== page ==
For instance, you say that your r-squared of .68 is "much more significant." But than what? The .21? But those were two different regressions--one regressing IF/FB rate vs FB/Contact rate and the other comparing the IF/Contact rate in two halves. Why compare them?
OK, I think we weren't quite addressing each other. That helps clarify. Thanks.
Oh, okay. Thanks for the clarification. I thought you were referring to the HR/OF vs. HR/Contact analysis Colin had a couple of months ago. I left several confused comments in that one, too.
Last comment, I promise. When you say this...
"Yes, it does go up. The graph shows that relationship."
...are you saying that you didn't use a standard 7% of flyballs in your first table? You increased it as the pitcher's flyball rate increased?
By the way, I am just totally confused about these points. What does HR/FB have to do with things? Are you referring to Colin's previous analysis, which I also didn't get?
Should I just give up on this stuff?
I guess when you throw off r-squareds like that, I don't know what you're saying. I often have that problem with BPro articles (and some of my own too!). What is the point of that correlation?
Also, is correlating something the only point? How about having a better handle on what makes pitchers unique and interesting?
Why would you say that, Mike. Cataloging flies according to the person who caught them is dependent on the range of the infielders in question. Why would that make more "baseball sense" than where the ball actually lands?
Wow. That is significant. I'm having problems, then, reconciling that fact with the notion of just using straight flyball rates as a proxy for infield fly rates. Wouldn't the rate (the 7% you used in your first table) go up as the overall flyball rate goes up?
I have to admit that I'm still a fan of IF/OF, though I can't adequately explain why. It feels like it captures a nuance that IF/Contact misses.
Thanks, Derek. That's what I thought. One observation is that BIS is more rigorous about identifying infield flies. It doesn't depend who caught the ball--it's based on where the ball lands. I know Colin has issues with how well they measure it, but I'd have more faith in the BIS classifications being meaningful than MLBAM's.
Don't know if that would affect your analysis at all--just an observation.
Quick question #2: other studies have found that IF/FB goes up as FB% goes up. It appears that your graph might support that theory too. Any thoughts?
Apologies for not knowing the answer to this, but how is infield fly defined? I believe you use the MLBAM version, which is the same as Pitchf/x? Is that right? How do they define it?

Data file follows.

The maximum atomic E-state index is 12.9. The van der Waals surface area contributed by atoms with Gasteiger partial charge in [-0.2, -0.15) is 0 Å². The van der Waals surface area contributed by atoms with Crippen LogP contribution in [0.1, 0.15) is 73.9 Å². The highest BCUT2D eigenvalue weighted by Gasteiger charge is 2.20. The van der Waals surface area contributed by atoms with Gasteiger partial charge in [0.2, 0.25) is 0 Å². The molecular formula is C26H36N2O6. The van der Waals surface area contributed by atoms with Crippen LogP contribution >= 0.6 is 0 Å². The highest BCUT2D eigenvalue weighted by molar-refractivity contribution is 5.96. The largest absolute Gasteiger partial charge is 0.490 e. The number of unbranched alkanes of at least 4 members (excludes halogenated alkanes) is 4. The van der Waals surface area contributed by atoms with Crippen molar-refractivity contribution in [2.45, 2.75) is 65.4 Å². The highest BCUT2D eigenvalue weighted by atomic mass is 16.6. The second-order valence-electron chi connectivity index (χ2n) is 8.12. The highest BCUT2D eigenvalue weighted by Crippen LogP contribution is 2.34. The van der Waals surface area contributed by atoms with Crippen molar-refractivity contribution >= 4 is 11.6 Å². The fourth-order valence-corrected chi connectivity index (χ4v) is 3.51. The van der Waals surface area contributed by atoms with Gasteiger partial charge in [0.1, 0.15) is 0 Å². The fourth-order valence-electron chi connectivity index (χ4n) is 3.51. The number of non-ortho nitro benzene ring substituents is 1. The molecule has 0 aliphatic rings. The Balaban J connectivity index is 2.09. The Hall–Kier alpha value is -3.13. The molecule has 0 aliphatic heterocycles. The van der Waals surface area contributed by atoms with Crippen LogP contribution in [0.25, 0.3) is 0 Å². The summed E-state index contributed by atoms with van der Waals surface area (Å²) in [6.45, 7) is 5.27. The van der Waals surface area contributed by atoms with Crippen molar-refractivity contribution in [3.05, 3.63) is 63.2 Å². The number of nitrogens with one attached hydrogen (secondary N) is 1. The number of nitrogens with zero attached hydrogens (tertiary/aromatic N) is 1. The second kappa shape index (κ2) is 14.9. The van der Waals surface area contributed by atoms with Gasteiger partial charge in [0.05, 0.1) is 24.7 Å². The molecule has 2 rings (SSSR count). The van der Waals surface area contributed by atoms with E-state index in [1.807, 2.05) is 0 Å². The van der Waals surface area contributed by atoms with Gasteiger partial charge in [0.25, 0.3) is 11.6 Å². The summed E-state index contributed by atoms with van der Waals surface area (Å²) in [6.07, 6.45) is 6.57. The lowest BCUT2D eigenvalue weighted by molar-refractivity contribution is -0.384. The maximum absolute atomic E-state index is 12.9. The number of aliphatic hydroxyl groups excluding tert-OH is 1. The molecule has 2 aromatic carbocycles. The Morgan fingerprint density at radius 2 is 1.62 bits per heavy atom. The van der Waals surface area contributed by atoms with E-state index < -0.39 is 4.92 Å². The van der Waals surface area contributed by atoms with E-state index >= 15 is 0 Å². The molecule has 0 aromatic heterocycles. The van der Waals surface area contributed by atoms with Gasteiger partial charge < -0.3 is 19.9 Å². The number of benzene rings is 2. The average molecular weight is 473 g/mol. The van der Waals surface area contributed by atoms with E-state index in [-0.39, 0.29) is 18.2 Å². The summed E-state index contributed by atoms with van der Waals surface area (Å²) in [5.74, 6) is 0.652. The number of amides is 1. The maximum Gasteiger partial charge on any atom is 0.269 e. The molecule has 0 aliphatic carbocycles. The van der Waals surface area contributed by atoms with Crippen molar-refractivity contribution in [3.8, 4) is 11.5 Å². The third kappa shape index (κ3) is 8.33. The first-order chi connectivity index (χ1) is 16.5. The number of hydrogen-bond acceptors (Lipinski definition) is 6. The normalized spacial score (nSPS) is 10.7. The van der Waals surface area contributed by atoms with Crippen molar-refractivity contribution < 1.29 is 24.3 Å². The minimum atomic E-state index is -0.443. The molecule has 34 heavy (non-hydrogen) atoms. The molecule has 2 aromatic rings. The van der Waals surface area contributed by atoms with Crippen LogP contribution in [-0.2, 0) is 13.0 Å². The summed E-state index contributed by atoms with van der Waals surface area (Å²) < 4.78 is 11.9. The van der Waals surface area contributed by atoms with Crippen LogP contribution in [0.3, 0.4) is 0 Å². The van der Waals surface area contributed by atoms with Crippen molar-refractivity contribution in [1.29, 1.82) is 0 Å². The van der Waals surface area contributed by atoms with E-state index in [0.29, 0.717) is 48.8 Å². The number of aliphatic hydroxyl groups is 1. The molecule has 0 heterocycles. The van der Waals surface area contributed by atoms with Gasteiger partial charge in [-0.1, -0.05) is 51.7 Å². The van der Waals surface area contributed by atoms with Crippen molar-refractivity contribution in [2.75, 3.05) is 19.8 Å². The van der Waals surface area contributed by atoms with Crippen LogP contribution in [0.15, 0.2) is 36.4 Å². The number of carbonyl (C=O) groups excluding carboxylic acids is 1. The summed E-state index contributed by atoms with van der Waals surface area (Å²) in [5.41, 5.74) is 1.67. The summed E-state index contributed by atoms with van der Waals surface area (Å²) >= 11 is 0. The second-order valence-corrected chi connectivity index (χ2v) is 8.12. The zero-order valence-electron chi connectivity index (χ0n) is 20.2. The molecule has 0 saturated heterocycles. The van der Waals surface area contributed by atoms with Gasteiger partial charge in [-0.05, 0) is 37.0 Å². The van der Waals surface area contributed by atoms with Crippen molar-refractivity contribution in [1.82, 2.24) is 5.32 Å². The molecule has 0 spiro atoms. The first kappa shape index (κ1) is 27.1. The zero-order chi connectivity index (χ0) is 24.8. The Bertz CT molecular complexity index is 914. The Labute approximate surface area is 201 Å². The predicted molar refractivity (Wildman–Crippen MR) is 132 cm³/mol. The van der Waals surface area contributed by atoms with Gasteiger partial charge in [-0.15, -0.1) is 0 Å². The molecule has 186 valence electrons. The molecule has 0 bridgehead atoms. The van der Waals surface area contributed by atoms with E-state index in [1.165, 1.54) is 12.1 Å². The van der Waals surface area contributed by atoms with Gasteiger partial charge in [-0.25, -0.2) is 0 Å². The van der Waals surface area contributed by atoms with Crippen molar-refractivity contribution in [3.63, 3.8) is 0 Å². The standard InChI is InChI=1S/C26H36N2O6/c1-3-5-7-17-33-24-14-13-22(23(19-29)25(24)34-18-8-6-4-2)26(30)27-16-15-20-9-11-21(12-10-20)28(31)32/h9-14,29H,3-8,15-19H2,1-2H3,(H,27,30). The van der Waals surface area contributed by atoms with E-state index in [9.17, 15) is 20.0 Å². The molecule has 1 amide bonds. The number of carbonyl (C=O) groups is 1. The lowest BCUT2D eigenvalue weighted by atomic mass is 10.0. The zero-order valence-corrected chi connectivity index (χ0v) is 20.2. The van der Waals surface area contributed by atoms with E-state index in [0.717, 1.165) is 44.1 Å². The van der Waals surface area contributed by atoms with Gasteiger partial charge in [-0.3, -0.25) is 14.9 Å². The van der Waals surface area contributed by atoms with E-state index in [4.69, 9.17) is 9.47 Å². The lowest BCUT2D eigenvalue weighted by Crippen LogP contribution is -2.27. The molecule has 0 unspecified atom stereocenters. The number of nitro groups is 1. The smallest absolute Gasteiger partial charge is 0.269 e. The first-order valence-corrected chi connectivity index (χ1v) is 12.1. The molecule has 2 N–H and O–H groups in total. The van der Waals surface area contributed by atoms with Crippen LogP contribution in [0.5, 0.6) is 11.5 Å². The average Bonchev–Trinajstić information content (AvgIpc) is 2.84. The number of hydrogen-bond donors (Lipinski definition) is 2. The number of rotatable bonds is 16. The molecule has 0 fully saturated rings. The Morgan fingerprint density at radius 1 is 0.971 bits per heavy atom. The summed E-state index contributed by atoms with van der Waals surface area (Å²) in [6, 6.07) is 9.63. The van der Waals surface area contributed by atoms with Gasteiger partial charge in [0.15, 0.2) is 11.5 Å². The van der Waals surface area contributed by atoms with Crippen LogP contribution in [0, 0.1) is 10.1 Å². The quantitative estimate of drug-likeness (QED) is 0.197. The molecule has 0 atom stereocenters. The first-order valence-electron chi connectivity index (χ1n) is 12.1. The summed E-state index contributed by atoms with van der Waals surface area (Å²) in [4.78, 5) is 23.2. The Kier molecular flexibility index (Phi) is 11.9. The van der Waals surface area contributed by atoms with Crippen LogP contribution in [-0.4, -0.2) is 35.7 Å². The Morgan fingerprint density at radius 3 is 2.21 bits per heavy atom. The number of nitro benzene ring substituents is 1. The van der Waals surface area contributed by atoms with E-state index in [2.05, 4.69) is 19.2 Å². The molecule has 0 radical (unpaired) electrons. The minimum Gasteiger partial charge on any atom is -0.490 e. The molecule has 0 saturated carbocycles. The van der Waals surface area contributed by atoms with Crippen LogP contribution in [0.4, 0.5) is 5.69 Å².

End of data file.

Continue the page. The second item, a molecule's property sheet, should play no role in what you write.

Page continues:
Wow, Mike. I'll have to spend some time on this one.
Just wondering, do you read the old "Plunk Biggio" blog? I think it's now called Plunk Everyone. I thought he might have inspired you.
I'm looking forward to the movie, too, but dreading the old arguments. Oy.
Never thought of Steven Collins as a character actor. Hasn't he almost always been a leading man type? Good choice for Art Howe.
I can see that. It's just the change in language that threw me for a loop, I guess.
Thanks Jeremy. A stolen base breakeven table for all inning/base/outs/score cells would be way cool. I'll work on it! (though it's probably been done somewhere already).
I don't mean to be nitpicky, but I had interpreted 1% to be WPA/Pre-attempt WE. I'm not sure putting a percentage to .01 WPA should be done.
Sorry. Leverage Index.
Nice job, Jeremy. Can you talk a bit more about what drives the breakeven rate? Is it related to LI? Score? Other things? Also, what do you mean when you say Gardner has averaged 1% WPA for each stolen base attempt?
Also, are the BPro win expectancy tables still based on actual data? Probably doesn't matter for your specific comparisons, but I was just wondering.
Yes to this:
"...we have now conditioned large swaths of people to have a Pavlovian response to predictions based on a limited number of observations - 'small sample size.'"
Well, you may not like the tone of Colin's article. It may not match that found in academic articles. But I still have no idea why this means that sabermetricians are hypocritical for criticizing the Murray Chass's of the world.
BTW, Colin is definitely saying that SIERA is "bad" in some ways. Look again at his statements about multicollinearity or why using HR/FB is bad (which I still don't get). Mike is saying that an approach that relies too much on regression is, indeed, "bad."